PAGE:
Glassfish, JSPs and Java classes. How static is static?



  •  I'm going to ask this on the java.net forums as well, but given there's a bunch of smart people here, I thought I'd ask here as well. I've been playing about with Glassfish 2.0, building some simple web apps. I'm reasonably new to Java, but am more experienced in C# .NET so it's not alltogether unfamiliar.

    So, my model is this: I've got some JSPs (tier 1, effectively). These then call methods within classes in various classes / packages (tier 2). The database conneciton (tier 3) is created in the glassfish admin console as a JDBC resource - when one of the methods needs to access the db, it calls this:

    public class DataConnection {
        public  static DataSource getDevdb() throws NamingException {
            Context c = new InitialContext();
            return (DataSource) c.lookup("java:comp/env/devdb");
        }
    }

     It's not clear to me whether the methods in the tier 2 classes should be static or not. All they're doing is getting some data out of the database based on parameters given to them, chucking it in an object and returning it to the JSP, which then formats the output. Within the context of the application server, how static is a static variable? Is there one per request? Per thread? One for the entire server instance? If the tier 2 methods are static, will an executing request block all further requests until that method is complete?



  • @growse said:

     It's not clear to me whether the methods in the tier 2 classes should be static or not. All they're doing is getting some data out of the database based on parameters given to them, chucking it in an object and returning it to the JSP, which then formats the output. Within the context of the application server, how static is a static variable? Is there one per request? Per thread? One for the entire server instance? If the tier 2 methods are static, will an executing request block all further requests until that method is complete?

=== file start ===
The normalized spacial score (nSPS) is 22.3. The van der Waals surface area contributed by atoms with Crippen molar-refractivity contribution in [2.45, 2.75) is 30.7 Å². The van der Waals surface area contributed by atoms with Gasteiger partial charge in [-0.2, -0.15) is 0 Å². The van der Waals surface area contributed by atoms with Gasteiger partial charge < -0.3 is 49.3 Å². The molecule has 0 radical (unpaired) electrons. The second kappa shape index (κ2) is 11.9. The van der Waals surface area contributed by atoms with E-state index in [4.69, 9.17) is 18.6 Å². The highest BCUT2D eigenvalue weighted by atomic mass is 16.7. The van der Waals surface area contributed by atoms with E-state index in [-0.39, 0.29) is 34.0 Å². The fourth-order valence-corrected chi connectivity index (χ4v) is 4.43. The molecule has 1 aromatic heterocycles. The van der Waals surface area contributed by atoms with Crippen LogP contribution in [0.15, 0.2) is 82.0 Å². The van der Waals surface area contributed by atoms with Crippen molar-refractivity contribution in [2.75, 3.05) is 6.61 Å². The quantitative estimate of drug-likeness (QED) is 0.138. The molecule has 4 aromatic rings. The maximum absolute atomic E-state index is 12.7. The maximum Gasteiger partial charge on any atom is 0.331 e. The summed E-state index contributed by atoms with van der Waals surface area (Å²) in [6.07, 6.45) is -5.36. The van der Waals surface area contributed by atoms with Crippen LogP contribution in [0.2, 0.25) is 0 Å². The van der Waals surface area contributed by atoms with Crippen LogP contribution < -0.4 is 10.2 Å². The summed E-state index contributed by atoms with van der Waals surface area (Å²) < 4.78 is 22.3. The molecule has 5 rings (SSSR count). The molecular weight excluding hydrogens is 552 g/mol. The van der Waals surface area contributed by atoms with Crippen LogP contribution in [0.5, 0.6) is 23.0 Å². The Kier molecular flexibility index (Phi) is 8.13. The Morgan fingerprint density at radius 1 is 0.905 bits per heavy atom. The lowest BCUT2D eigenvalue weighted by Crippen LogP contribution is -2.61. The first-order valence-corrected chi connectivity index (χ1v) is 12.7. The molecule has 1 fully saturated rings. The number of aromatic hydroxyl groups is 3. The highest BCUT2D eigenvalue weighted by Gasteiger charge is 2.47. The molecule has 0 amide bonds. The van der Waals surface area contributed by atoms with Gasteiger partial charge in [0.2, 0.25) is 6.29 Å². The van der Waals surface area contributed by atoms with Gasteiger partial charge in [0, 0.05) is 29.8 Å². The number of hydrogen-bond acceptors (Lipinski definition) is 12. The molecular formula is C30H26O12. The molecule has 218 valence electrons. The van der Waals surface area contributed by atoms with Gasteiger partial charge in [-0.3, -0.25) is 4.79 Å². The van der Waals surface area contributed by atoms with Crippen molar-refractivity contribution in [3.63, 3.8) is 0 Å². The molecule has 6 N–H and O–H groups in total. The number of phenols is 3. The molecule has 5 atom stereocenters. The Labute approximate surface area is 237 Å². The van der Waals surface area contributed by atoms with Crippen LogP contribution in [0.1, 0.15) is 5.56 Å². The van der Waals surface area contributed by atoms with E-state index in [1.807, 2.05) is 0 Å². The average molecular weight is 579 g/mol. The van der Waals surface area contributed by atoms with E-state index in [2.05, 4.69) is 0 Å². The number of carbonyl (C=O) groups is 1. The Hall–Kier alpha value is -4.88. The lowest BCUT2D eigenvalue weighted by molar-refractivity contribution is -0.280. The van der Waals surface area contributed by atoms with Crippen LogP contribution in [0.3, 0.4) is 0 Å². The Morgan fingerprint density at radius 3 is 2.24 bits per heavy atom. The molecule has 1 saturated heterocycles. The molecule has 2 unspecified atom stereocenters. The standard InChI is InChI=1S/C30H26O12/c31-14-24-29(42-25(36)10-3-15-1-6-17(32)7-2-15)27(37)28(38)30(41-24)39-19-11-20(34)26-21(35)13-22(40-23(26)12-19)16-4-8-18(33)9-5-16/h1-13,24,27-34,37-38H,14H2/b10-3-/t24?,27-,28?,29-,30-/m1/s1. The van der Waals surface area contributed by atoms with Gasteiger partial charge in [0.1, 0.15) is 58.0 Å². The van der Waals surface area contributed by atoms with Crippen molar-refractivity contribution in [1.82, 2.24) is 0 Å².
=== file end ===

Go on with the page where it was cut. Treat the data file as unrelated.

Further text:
You don't have any static variables here.  All you have is a static method which means that the method is bound to the class, not to the object.  This doesn't really mean too much except that you loose any abilities to override the method in a subclass (no a very useful thing to do 95% of the time) and that the method can only use static members of the class (but you don't have any, so it doesn't matter).

    This will not block subsequent requests, (you need you use the synchronized attribute on the method for that).

    As for is this the right way to do it, it depends on your needs.  If you need to plug in different tier 3s at runtime this might not be a very good way (think, failover to 2nd server, running in debug mode on a test environment).  Considering that this is a website, these issues will probably not be very common, so static methods will work fine.



  •  Ah, I got confused. You're right of course. I've not run into any issues so far, so I'll stick with static methods until I run into problems.


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